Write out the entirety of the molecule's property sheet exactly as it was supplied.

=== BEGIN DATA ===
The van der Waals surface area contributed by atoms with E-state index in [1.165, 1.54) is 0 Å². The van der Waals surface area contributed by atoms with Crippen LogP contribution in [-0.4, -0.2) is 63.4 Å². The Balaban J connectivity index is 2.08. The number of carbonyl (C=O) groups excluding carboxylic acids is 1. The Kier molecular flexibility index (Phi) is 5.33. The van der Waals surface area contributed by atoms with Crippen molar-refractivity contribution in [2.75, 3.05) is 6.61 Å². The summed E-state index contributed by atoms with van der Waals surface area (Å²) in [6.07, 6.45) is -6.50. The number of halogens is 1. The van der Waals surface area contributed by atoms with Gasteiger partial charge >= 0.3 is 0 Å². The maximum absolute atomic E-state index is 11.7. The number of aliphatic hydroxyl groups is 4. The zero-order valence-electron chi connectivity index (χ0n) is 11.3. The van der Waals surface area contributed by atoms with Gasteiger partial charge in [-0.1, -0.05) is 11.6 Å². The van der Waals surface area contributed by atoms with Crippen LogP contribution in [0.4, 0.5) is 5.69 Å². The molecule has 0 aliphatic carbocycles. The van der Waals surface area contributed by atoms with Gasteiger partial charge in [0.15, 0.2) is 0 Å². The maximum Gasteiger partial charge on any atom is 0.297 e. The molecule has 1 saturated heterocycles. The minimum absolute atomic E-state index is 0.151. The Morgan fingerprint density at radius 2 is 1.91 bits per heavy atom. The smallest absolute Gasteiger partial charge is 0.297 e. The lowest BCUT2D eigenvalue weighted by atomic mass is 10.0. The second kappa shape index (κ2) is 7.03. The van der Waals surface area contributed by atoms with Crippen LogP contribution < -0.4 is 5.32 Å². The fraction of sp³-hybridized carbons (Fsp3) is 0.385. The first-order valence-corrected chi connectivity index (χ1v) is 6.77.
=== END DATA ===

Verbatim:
The van der Waals surface area contributed by atoms with E-state index in [1.165, 1.54) is 0 Å². The van der Waals surface area contributed by atoms with Crippen LogP contribution in [-0.4, -0.2) is 63.4 Å². The Balaban J connectivity index is 2.08. The number of carbonyl (C=O) groups excluding carboxylic acids is 1. The Kier molecular flexibility index (Phi) is 5.33. The van der Waals surface area contributed by atoms with Crippen molar-refractivity contribution in [2.75, 3.05) is 6.61 Å². The summed E-state index contributed by atoms with van der Waals surface area (Å²) in [6.07, 6.45) is -6.50. The number of halogens is 1. The van der Waals surface area contributed by atoms with Gasteiger partial charge >= 0.3 is 0 Å². The maximum absolute atomic E-state index is 11.7. The number of aliphatic hydroxyl groups is 4. The zero-order valence-electron chi connectivity index (χ0n) is 11.3. The van der Waals surface area contributed by atoms with Gasteiger partial charge in [-0.1, -0.05) is 11.6 Å². The van der Waals surface area contributed by atoms with Crippen LogP contribution in [0.4, 0.5) is 5.69 Å². The molecule has 0 aliphatic carbocycles. The van der Waals surface area contributed by atoms with Gasteiger partial charge in [0.15, 0.2) is 0 Å². The maximum Gasteiger partial charge on any atom is 0.297 e. The molecule has 1 saturated heterocycles. The minimum absolute atomic E-state index is 0.151. The Morgan fingerprint density at radius 2 is 1.91 bits per heavy atom. The smallest absolute Gasteiger partial charge is 0.297 e. The lowest BCUT2D eigenvalue weighted by atomic mass is 10.0. The second kappa shape index (κ2) is 7.03. The van der Waals surface area contributed by atoms with Crippen LogP contribution < -0.4 is 5.32 Å². The fraction of sp³-hybridized carbons (Fsp3) is 0.385. The first-order valence-corrected chi connectivity index (χ1v) is 6.77.